By Jeff Brumbeau
Illustrations by Gail deMarcken
A mystical quilt-maker makes beautiful quilts high up in the hills outside of her village. She doesn’t sell them; rather, on cold, dark nights she would go around, find a poor, helpless villager, and give the quilt to them. The discontented king, who was given many gifts but still wasn’t happy, demanded to be given a quilt. The quiltmaker told him that she would give him a quilt if he gave away everything he had. Though it took him some time to come around, he finally began giving away his things. The more he gave away, the happier he felt. Soon, he had given away all his possessions and was living in mere tattered rags. However, he was the happiest he had ever been. The quilt maker gave him his own quilt, and from that point on, he partook in the quilt maker’s work, delivering the quilts that she made.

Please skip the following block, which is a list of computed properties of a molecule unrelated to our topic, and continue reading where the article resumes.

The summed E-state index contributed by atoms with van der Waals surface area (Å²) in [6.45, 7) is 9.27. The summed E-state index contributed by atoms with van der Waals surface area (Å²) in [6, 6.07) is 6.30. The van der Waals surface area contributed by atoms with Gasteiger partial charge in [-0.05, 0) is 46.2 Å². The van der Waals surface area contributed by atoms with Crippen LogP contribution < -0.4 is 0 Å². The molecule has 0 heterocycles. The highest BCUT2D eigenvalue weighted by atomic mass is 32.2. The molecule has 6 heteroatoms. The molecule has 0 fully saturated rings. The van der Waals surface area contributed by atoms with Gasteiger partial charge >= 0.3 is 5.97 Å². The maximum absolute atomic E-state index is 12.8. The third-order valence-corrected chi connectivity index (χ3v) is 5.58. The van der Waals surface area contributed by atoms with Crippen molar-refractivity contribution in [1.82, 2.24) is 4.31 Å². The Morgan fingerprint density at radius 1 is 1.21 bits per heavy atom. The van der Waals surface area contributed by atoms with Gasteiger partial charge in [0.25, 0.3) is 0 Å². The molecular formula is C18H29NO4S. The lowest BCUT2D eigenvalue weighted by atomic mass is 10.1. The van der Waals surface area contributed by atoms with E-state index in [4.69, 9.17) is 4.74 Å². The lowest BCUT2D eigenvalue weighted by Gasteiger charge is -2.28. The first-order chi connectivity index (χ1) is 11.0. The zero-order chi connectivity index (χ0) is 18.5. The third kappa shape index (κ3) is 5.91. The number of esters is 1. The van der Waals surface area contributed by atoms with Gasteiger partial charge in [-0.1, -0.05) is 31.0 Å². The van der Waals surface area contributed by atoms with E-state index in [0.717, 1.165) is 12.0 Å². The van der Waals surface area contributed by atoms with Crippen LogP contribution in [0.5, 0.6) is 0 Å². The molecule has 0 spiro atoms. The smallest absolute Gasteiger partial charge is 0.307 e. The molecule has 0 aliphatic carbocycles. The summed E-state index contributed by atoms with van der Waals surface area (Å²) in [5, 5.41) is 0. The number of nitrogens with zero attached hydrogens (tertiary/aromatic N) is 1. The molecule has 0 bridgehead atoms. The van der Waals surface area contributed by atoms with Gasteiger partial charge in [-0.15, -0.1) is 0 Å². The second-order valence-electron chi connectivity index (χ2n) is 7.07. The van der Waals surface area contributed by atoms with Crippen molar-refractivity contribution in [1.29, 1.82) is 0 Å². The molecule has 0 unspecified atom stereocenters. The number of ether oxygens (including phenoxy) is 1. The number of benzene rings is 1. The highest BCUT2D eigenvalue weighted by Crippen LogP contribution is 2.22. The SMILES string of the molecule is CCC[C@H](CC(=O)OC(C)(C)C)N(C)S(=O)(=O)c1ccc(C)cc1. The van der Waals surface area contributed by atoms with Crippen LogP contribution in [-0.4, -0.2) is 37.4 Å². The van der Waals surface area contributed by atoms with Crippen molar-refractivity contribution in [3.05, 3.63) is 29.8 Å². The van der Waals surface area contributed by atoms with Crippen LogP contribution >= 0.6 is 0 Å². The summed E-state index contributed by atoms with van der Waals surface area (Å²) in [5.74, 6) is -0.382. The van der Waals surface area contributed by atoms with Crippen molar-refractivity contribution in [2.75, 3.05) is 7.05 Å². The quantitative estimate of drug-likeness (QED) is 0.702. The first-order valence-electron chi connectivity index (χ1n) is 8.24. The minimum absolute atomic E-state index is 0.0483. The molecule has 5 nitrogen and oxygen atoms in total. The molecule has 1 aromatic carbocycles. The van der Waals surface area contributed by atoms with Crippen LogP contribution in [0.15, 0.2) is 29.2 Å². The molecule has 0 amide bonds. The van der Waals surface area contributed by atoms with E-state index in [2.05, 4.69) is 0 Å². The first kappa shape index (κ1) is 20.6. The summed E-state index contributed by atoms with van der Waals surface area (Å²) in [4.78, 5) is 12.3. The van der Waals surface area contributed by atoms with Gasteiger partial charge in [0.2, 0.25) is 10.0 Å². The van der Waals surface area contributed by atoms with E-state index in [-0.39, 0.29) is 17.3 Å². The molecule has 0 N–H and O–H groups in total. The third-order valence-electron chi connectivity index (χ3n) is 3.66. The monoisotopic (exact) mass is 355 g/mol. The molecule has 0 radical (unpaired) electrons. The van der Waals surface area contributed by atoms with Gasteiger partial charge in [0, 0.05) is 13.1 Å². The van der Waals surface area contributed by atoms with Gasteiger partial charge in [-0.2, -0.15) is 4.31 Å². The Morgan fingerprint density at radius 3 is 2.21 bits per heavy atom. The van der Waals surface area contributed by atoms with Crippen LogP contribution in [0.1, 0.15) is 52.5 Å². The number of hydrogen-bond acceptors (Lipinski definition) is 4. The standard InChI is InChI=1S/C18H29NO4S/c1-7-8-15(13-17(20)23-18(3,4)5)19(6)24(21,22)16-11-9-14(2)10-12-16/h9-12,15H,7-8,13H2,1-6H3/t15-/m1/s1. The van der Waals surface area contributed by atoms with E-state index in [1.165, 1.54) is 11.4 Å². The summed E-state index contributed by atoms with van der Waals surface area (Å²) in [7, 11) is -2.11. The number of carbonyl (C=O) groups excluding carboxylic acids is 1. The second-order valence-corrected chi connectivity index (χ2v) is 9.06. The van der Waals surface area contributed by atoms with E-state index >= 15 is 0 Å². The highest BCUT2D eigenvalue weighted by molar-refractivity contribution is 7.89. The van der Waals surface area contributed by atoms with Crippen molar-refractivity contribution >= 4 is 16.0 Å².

This picture book is a great connection to family life science and also social studies because it references types of quilts that were historically sewn by housewives. The different patterns illustrated throughout the story give clues to the story as well as being accurate representations of real quilts.
Awards: Book Sense Book of the Year